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Greenwich schools name new superintendent amid historic dissension

January 18, 2019

GREENWICH — Greenwich Public Schools announced the appointment Friday of Toni Jones of Fairfield to be the next superintendent of Greenwich schools, effective July 1.

But for the first time, the vote of the Board of Education on a new school leader was not unanimous. The outcome was 7-1, with board member Peter Sherr dissenting.

Jones is currently the superintendent of the Fairfield Public Schools and will be the 14th superintendent to lead Greenwich in the last 20 years. She has eight years of experience as a superintendent, two of which she spent in Fairfield.

“She has successfully initiated personalized, digital and virtual learning strategies in the districts she has led,” Greenwich school board Chair Peter Bernstein said. “She is well acclimated to Connecticut, and understands the value of open dialogue and involvement with and from the community.”

Her starting salary will be $236,640 a year, plus benefits, as part of a three-year contract.

Interim Superintendent Ralph Mayo will continue in his role for the rest of the school year.

“The Board of Education would like to thank Interim Superintendent of Schools Ralph Mayo for his unyielding commitment to the Greenwich Public Schools and his steady leadership this year,” Bernstein said. “We look forward to him continuing as a senior leader in the school system thereafter.”

Mayo, a Greenwich native who had been the principal at Eastern Middle School, took over the post last summer after the unexpected resignation of Jill Gildea after less than a year on the job.

The board is making a mistake in not appointing Mayo, Sherr said.

“We have a great superintendent who is making tremendous progress, but my colleagues have decided to hit the reset button yet again,” he said. “Meanwhile, we are telling every principal and administrator who aspires to be superintendent or cabinet that you have no future here in Greenwich.”

Sherr pledged to support Jones, but he said the decision begs the question whether the school board has learned anything from the last five times a superintendent was hired.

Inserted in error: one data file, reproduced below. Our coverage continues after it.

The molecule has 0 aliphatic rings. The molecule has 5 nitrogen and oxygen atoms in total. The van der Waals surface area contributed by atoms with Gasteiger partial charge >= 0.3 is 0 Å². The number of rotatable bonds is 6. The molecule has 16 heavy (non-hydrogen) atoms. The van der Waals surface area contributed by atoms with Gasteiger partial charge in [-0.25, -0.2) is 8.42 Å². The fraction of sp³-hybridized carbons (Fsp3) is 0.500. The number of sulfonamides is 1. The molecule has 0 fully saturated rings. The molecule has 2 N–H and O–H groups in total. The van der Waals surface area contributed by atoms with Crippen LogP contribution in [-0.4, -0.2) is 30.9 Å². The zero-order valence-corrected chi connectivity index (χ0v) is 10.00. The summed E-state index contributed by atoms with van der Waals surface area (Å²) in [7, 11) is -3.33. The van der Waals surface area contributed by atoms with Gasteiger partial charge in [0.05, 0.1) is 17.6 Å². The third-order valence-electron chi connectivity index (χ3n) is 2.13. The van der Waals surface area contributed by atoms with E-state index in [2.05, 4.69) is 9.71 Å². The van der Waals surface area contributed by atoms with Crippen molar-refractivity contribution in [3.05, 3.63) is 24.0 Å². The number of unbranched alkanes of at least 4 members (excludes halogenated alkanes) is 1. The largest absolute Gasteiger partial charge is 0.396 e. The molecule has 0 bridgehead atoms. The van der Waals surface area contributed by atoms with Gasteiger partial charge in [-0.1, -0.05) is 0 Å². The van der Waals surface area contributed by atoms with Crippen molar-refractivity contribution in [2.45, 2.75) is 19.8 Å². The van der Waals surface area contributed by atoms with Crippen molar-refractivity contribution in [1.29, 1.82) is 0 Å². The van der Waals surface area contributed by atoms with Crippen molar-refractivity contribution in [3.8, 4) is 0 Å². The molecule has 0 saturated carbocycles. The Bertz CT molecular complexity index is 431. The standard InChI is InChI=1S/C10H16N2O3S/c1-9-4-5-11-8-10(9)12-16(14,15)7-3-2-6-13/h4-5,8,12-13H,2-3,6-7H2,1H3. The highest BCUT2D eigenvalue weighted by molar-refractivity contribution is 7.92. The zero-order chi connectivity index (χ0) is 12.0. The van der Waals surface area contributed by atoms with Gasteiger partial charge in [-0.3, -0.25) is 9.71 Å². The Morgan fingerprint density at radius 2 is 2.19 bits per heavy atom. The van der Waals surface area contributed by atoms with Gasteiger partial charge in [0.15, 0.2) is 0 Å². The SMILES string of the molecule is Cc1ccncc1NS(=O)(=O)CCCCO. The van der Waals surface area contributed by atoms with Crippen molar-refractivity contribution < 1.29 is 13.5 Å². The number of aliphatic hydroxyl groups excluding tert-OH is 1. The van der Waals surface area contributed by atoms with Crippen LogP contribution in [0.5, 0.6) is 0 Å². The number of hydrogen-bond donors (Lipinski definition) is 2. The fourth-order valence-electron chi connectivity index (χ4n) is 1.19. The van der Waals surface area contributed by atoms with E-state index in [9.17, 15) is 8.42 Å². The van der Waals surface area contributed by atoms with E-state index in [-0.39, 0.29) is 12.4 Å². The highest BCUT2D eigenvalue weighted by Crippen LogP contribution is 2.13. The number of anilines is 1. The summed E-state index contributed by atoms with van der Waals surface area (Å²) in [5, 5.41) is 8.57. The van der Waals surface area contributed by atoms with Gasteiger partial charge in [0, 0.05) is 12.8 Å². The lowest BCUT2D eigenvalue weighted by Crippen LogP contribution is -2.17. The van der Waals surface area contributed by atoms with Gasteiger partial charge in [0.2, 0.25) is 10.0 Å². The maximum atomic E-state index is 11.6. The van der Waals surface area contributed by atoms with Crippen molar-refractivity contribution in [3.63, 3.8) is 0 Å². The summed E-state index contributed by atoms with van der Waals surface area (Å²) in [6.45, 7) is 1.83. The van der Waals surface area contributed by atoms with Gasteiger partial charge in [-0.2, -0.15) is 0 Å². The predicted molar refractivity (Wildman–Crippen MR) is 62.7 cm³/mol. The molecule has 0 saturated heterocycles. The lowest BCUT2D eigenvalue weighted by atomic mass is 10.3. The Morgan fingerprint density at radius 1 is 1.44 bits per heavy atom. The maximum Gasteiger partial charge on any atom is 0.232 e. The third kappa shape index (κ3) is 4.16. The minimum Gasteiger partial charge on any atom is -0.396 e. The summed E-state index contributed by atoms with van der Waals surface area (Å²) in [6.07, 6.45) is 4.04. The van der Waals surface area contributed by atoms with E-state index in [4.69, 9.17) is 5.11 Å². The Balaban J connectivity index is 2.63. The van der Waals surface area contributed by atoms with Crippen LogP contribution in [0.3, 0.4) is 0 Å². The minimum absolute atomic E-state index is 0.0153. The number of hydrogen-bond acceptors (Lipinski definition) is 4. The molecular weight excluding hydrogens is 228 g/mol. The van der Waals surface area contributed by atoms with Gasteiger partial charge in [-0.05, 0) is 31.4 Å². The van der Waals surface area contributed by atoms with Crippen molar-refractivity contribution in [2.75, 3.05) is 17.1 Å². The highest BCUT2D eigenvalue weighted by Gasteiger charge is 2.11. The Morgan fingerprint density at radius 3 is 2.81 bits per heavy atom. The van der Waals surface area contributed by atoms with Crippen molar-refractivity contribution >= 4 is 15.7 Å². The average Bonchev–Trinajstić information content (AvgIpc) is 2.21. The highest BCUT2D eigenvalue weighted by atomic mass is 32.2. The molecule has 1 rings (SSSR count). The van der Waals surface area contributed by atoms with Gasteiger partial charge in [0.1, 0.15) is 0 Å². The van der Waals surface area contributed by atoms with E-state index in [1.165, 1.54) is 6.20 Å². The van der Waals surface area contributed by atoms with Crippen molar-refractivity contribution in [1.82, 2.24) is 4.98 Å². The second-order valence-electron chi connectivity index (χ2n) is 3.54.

“We obviously have different visions of the future of GPS and while we value the stability that Ralph has brought to the district in this year of transition, we continue to look to the future,” Bernstein said. “Mr Mayo woill still be a part of our leadership and will still share his calmness and knowledge while we bring in Jones to drive forward student growth, achievement and personal-interpersonal skills.”

The national average retention rate for superintendents is three years, with urban districts holding superintendents for an average of two years, according to Superintendent Search Committee Chair Kathleen Stowe.

The search for a new superintendent was essentially free, with the board covering minimal costs, Director of Communications for Public Schools Kim Eves said. The committee footed the search bill because Gildea stayed for less than a year, she said.

Ray and Associates — the company that the district has previously used to conduct searches — pooled together candidates from across the country, including many in Connecticut.

“The quantity and quality of the candidates demonstrated the strong brand of the Greenwich Public Schools and, ultimately, made for a very difficult decision,” Stowe said. “Dr. Jones stood out for her positive attitude, forward thinking approach, proven success in comparable districts, and the value she places on community involvement.”

Jones had leadership experience in Australia, Oklahoma and northern Virginia, in both private and public schools, before settling in Connecticut.

In Falls Church, Va., she pushed the focus to personalized learning for more than five years, and instituted “hybrid learning” which allowed for 24/7 access to curriculum and courses 365 days a year.

In Fairfield, she led advancements in technology and implemented programming focused on social and emotional support for all students.

Jones has managed many construction projects, both planned and unanticipated.

Philip Dwyer, a Fairfield Board of Education member, said he will miss Jones, but wishes her well.

“She achieved the board goals set for her, managed the district well and was especially good at communicating with parents and the school staff,” Dwyer said. “Fairfield has an excellent school system. However, Dr. Jones challenged us to constantly find new ways to improve our programs.”

Jones is married with two adult children. Her husband, John Jones, is a science teacher at Greenwich High School.

Jones is excited to have her family work and live in the same corner of Connecticut, “in such a beautiful and vibrant place.”

Jones signed a three-year agreement through June 30, 2022. Her starting salary is $236,640 for 2019-20, up for negotiation after that. She will receive $30,600 a year in annuities.

She will also receive a retention bonus of $50,000 should she still be employed and in good standing in July 2024. That is a first in Greenwich education, but is common in the corporate world, Stowe said.

She will also receive a $3,000 a month housing allowance, provided she lives in Greenwich.

Gildea left to take the superintendent job in Park City, Utah, after her family relocated there. Her annual salary in Greenwich was $250,000, along with a $15,000 annuity and a $3,500-per-month housing allowance.

jo.kroeker@hearstmediact.com

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